THOUSANDS of people in London could be walking around with undetected serious eye and health conditions, such as glaucoma, diabetic retinopathy, macular degeneration and even heart disease, because they’ve missed their regular eye test.
Findings released by Specsavers indicate that, between March and September 2020 one in two people (51%) in London missed an eye test, meaning many may have an eye or health condition that they are unaware of. In total across London, there were 341,496 missed sight tests.
Further research by Specsavers has revealed that at least one in five people (18%) in London fear they might have a serious underlying sight condition, while one in ten (8%) worry that they have a potentially significant issue with their hearing.
While (38%) of London adults think either their sight, hearing or both have deteriorated since the pandemic began – half of those (46%) have not yet booked a test.
According to the research as part of Specsavers Hindsight Report, one in four (25%) people in London have also missed a hearing test in the last year.
Giles Edmonds, Specsavers Clinical services director, says: ‘Regular examinations are capable of picking up so much more than whether or not someone can see normally.
‘During the last 12 months we have made far fewer referrals and detected far less anomalies than would be expected in this time period because people have been cancelling their appointments for various reasons like self-isolating or nervousness around leaving their home.
‘Understandably, many have missed appointments due to the pandemic, however so many potentially dangerous potential illnesses are highlighted during eye tests. And when you consider the number who have missed a test in the last year, there are potentially a high number of people going about their lives with no idea about potentially catastrophic illness that could be avoided by having a simple test.’
The Specsavers Hindsight report also looked at frequently searched eye health concerns in the last 12 months.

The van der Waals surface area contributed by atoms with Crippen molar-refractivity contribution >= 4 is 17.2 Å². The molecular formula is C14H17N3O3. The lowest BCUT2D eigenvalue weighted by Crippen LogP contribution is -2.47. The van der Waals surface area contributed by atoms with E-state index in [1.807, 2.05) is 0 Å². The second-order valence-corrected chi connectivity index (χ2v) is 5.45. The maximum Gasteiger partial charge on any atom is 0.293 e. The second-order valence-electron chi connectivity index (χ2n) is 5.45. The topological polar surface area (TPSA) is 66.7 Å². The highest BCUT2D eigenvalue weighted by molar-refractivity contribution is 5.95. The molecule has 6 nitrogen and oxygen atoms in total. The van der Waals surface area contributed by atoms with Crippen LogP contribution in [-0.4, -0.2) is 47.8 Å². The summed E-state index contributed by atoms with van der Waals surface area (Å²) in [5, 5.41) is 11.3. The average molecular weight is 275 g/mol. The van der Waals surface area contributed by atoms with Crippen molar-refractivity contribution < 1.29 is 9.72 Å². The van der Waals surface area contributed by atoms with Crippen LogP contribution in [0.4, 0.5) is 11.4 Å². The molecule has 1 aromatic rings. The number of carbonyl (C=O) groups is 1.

Eye twitching reached nearly 50,000 monthly searches – and pink eye, now linked to being a symptom of coronavirus was also searched regularly.
When it comes to hearing, ear infections, labyrinthitis and earache were the most frequently searched health issues.
It also revealed the top 10 eye health online searches in the last 12 months:
One in five (20%) adults in London have felt eye fatigue in the last year, while 22% have experienced dry eyes or headaches (20%).
Yet 55% haven’t sought medical advice believing them not to be a major problem – or not wanting to waste NHS time and resource.
The research shows that many were aware a standard eye test can detect cataracts, glaucoma or retinal detachments, however 13% were unaware they can identify signs of a potential stroke.
Over half of people (64%) admitted they don’t always know what they’re looking for when it comes to health-related warning signs, while 51% admit to avoiding thinking about any health conditions they may have.
Of the 35% who tend to put off things like an eyesight check, 45% do so because they think the changes are so small, they’re almost unnoticeable.
Of those who have felt their sight and hearing have deteriorated, worrying about being up close to others outside of their household (37%), feeling it was too early to be into contact with others (32%) and simply not getting round to it yet (33%) were the main reasons for not booking a test.
But while people have been avoiding appointments at all costs, the Hindsight report indicates a surge in adults researching health concerns online – Specsavers has also seen an increase in online enquires to its website and Ask The Expert Facebook Group too.
Giles adds: ‘While our store has been open throughout the pandemic, with the rest of the high street opening up people may start to feel more comfortable making their appointments once again. In fact, we have already seen an increase in calls asking if we’re open.
‘As our research shows people have understandably been apprehensive about coming into contact with others, but we want to ensure customers that we have stringent safety measures in place and enhanced cleaning routines to make visits as safe as possible.
‘Luckily, we can catch people through our website and direct them to the right place for correct advice. But we are concerned that there are many people out there using search engines for self-diagnosis and potentially coming across DIY tips that are not medically robust or safe to do.
‘It is so important that anyone with any concerns seeks advice from a professional. An eye test doesn’t just pick up changes in vision but can also detect wider health concerns too.’